May 21, 2012 at 4:51 pm |
    • Voice of Reason

      How incredibly ignorant.

      May 21, 2012 at 4:53 pm |
    • Ashley

      @ Voice of Reason- I could say the same to you. Why so quick to say something negative on what I believe in?

      May 21, 2012 at 5:11 pm |
    • JCNOW

      OH MY GOD. There is little I hate worse in this world than sanctimonious Bible-thumpers. Yuck. Yuck. Yuck.

      May 21, 2012 at 5:22 pm |
  16. n8263

    Christians think Sharia Law is immoral but impose their own Sharia Law in America.
    No matter what version, it's immoral to impose your religion by denying others civil rights.

    May 21, 2012 at 4:51 pm |
    • DPatriot

      Being gay is a choice , not a right , another delusional person

      May 21, 2012 at 4:57 pm |
    • Exma

      @DPatriot. Being gay is not a choice..my son is 2 years old, prefers to sing Lady Gaga songs and when we go to the toy stores goes straight to the barbie doll section. He is making a choice to be gay? Do I stop him and twist his ears and force him where the toy trucks are?

      May 21, 2012 at 5:52 pm |
  17. TLS

    I mainly wanted to say that whether you believe in the Christian God or not is your choice. I am what today calls, a Christian. For me deciding to be a Christian means believing what the bible teaches. That being said, God does give us our own free will to decide if we want to accept it or not. I chose to accept it. I also chose to accept that it is up to each individual to choose what they want to believe. I personally believe that what God says is sin, is sin and yes for me it is literally what is stated in the bible. However, I also believe that we are not to condemn someone else for their choice. That would be God’s decision, not mine. I believe that God states very clearly that we are not to hate anyone. We cannot ever force someone to accept what we personally have accepted nor should we try. If the God I believe in doesn’t force me to accept him then how could I try and force someone else to believe in him? I also believe that it is all or nothing, you either choose to believe a specific “religion” or you don’t. I don’t understand why you would even want to be a part of a “religion” if you didn’t believe everything it taught or was based on. I do like to witness (the word used by Christians) God with others as I find him to be a most caring and loving God. But, again it is a choice you make. God gave us the free will to do so.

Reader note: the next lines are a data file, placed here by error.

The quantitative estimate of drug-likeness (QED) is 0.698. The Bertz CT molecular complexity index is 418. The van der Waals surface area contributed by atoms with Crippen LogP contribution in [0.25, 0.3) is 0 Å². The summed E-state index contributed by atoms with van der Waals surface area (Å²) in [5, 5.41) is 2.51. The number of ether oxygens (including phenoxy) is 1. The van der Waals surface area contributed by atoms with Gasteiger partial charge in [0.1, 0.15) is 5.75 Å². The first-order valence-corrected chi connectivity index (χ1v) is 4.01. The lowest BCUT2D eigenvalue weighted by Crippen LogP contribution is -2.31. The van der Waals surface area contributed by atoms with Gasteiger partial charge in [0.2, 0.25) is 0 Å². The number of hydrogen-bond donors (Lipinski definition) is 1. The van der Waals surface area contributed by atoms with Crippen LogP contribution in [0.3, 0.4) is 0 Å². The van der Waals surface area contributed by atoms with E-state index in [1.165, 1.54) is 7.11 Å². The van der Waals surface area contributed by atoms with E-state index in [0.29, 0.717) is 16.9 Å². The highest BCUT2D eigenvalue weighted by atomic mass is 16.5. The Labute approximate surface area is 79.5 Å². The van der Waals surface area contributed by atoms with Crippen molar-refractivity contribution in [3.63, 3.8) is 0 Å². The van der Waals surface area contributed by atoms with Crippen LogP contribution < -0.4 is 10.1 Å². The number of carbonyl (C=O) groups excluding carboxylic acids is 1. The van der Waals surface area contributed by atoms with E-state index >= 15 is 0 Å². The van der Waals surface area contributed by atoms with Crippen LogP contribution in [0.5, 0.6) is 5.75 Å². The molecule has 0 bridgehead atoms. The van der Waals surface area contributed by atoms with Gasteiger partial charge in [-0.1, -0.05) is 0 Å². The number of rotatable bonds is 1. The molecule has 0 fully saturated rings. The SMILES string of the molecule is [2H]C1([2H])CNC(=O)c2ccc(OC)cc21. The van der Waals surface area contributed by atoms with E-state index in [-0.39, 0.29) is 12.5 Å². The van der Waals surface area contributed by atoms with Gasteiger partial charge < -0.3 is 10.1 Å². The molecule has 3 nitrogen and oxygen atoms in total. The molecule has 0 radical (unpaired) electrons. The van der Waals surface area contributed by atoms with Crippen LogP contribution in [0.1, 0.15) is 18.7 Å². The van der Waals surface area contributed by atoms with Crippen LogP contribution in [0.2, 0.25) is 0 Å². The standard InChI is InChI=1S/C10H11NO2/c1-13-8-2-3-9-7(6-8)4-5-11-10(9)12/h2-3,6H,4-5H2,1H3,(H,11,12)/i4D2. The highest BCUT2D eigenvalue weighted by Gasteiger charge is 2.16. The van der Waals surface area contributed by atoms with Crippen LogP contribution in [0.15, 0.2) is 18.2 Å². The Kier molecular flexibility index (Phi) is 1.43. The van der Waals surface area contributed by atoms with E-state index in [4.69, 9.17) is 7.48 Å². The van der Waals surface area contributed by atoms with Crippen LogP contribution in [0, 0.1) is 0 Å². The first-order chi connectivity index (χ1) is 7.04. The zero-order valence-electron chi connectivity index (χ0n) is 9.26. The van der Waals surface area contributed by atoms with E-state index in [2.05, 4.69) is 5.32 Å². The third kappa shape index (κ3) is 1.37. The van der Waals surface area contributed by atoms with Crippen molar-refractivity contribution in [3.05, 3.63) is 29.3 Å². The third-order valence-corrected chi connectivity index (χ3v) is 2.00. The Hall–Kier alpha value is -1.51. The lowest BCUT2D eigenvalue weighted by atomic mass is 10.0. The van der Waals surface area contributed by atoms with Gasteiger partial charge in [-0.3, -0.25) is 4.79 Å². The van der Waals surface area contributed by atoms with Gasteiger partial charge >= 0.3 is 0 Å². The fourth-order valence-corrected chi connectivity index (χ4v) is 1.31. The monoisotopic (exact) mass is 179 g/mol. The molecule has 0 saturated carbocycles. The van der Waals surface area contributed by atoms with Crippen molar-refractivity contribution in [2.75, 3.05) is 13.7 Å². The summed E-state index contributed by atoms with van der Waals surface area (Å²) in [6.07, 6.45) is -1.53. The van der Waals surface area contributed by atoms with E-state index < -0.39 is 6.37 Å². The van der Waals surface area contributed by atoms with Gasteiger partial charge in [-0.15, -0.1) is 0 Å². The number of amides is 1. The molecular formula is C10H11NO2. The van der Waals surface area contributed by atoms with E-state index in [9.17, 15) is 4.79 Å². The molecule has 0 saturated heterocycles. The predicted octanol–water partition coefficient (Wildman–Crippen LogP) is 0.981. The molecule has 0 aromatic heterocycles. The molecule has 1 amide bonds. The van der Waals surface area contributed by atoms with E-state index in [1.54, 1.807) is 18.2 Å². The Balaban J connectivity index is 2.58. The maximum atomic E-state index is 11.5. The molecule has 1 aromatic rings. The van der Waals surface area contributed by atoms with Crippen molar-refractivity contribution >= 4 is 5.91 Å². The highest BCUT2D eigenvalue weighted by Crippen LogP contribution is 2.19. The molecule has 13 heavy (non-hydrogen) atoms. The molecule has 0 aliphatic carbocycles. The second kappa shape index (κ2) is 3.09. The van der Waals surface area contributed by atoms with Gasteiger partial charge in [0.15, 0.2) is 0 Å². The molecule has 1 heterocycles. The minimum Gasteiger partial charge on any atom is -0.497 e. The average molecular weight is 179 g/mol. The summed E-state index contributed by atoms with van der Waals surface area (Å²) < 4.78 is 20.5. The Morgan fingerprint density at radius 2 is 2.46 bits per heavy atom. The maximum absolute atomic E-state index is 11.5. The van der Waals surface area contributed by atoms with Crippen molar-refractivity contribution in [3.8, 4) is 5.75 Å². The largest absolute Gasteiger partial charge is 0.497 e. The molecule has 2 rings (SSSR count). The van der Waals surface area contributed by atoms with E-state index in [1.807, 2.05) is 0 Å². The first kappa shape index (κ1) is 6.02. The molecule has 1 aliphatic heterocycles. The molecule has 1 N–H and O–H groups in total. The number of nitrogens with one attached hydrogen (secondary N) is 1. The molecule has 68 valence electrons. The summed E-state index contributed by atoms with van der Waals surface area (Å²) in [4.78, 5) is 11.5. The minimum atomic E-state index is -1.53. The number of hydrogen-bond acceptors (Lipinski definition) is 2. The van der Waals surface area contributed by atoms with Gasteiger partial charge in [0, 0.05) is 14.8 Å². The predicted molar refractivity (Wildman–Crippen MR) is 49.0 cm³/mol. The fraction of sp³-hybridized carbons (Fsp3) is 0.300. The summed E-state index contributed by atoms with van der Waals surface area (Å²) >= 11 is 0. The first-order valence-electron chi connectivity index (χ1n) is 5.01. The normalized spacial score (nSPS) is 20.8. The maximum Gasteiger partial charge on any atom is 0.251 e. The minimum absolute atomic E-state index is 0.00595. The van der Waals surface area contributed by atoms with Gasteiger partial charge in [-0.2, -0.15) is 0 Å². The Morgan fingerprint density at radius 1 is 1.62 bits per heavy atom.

May 21, 2012 at 4:51 pm |
    • Voice of Reason

      Why can't you just be a person?

      May 21, 2012 at 4:52 pm |
  18. gbranson

    I believe that gay marriage is a legal issue. I don't know of anyone that can judge for God. That is between god and each person who believes in him. Aren't there scriptures about greed and helping your fellow man. I don't see a lot of people like Mitt Romney worrying about those scriptures. Let people live their lives and make their own peace with God.

    May 21, 2012 at 4:50 pm |
  19. DJ

    Interpret the bible anyway you want, just remember that the bible is not relevant when it comes to a discussion of laws or government in the USA. Don't use your subjective interpretation of the bible to justify discrimination against people who either a) don't share your interpretation or b) don't share your religion or c) believe in the primacy of conscience over dogma and scriptural extrapolation.

    May 21, 2012 at 4:50 pm |
    • alex

      a) don't share your interpretation or b) don't share your religion or c) believe in the primacy of conscience over dogma and scriptural extrapolation.

      If gays and gay supporters adhere to what you said, then we shouldn't have a problem, the problem is gays and gay supporters are forcing their beliefs on others.
      why should one segment of the society get the special right to redefine another's traditional and religious beliefs?

      May 21, 2012 at 4:56 pm |
    • TJ

      The problem DJ is that the Bible says primacy of conscience is evil. We can never choose good unless goodness comes to us. The Messaiah brought that goodness which covers evil.

      May 21, 2012 at 5:10 pm |
    • JCNOW

      What a tool. Gays are trying to force their beliefs on you by how? Wanting to live their lives? Wanting equal rights? It's the religious nut cases that are trying to legislate for all based upon their nutty beliefs. Well not all Americans believe as you do. Perhaps not even most. Go ahead and pray on your knees until the skin rots off for all we care. But don't try to tell us what to do and don't try to legislate your misguided fairy tale beliefs to the rest of us.

      May 21, 2012 at 5:25 pm |
  20. Gregory

    The bible was composed by man to control man and did so very well for 2000 years. It's over, let it go. The bible is no longer relevent.

    May 21, 2012 at 4:50 pm |
    • Jeff

      Agreed!

      May 21, 2012 at 5:00 pm |
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The CNN Belief Blog covers the faith angles of the day's biggest stories, from breaking news to politics to entertainment, fostering a global conversation about the role of religion and belief in readers' lives. It's edited by CNN's Daniel Burke with contributions from Eric Marrapodi and CNN's worldwide news gathering team.